NO SOONER had the horse meat scandal erupted than the blame game began. ’Twas ever thus. Every scandal needs a villain and there’s no more convenient villain than one that is unidentifiable.
And so retailers, the UK government and the Food Standards Agency (FSA) were united in their defence that the scandal was the result of fraudulent criminal behaviour from someone somewhere within the labyrinthine meat supply chain and so couldn’t possibly have been avoided.
On the former point they’re almost certainly correct, but on the latter I’m not so sure. There are two points to consider here. First, regardless of the case specifics, the horse meat scandal is the product of a global food system that values price over quality. And second, the actions of the UK government in 2010 prepared the ground for this type of activity to go undetected.
Back in 2009, the blame for the horse meat scandal could have been laid squarely at the FSA’s door; after all, this is a labelling scandal and as the agency responsible for food labelling the FSA had its hands firmly on the tiller. But in 2010 the FSA was reorganised and its responsibilities were stripped down. Nutrition policy and nutrition labelling in England were transferred to the Department of Health, while country of origin labelling was brought within DEFRA (the Department for Environment, Food and Rural Affairs). This left the FSA’s sole function as food safety, which has only ever been a peripheral issue in the horse meat affair. Nor is the FSA responsible for testing products. That task falls on local authorities but cuts in sampling budgets and officers have made it difficult to maintain targeted surveillance of the food sector.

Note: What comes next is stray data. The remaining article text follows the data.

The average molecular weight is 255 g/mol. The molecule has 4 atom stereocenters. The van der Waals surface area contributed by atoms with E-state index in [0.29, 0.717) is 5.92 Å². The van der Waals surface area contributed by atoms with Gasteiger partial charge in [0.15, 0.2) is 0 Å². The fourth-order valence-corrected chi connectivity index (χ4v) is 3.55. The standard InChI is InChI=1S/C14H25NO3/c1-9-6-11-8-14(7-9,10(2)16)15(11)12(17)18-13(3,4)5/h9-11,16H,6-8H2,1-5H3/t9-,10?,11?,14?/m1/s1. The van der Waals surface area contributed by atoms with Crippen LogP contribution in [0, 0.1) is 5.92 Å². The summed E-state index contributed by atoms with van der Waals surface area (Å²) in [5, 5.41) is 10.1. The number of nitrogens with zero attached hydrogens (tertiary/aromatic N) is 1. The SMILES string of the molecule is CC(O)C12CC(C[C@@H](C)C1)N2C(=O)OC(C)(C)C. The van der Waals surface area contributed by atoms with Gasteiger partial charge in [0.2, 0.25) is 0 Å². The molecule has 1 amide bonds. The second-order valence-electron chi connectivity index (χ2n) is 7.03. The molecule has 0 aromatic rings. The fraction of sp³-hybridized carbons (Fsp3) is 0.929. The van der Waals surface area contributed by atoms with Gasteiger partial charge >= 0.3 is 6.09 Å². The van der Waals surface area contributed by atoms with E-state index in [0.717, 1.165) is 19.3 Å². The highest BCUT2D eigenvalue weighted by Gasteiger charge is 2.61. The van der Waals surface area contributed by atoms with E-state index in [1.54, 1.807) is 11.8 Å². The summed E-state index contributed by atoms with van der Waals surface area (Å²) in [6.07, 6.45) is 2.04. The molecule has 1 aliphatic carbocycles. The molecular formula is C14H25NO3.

The moral of this story? That the question of blame is rarely as clear-cut as it first appears.
Nick Hughes is a journalist and is currently studying food policy at City University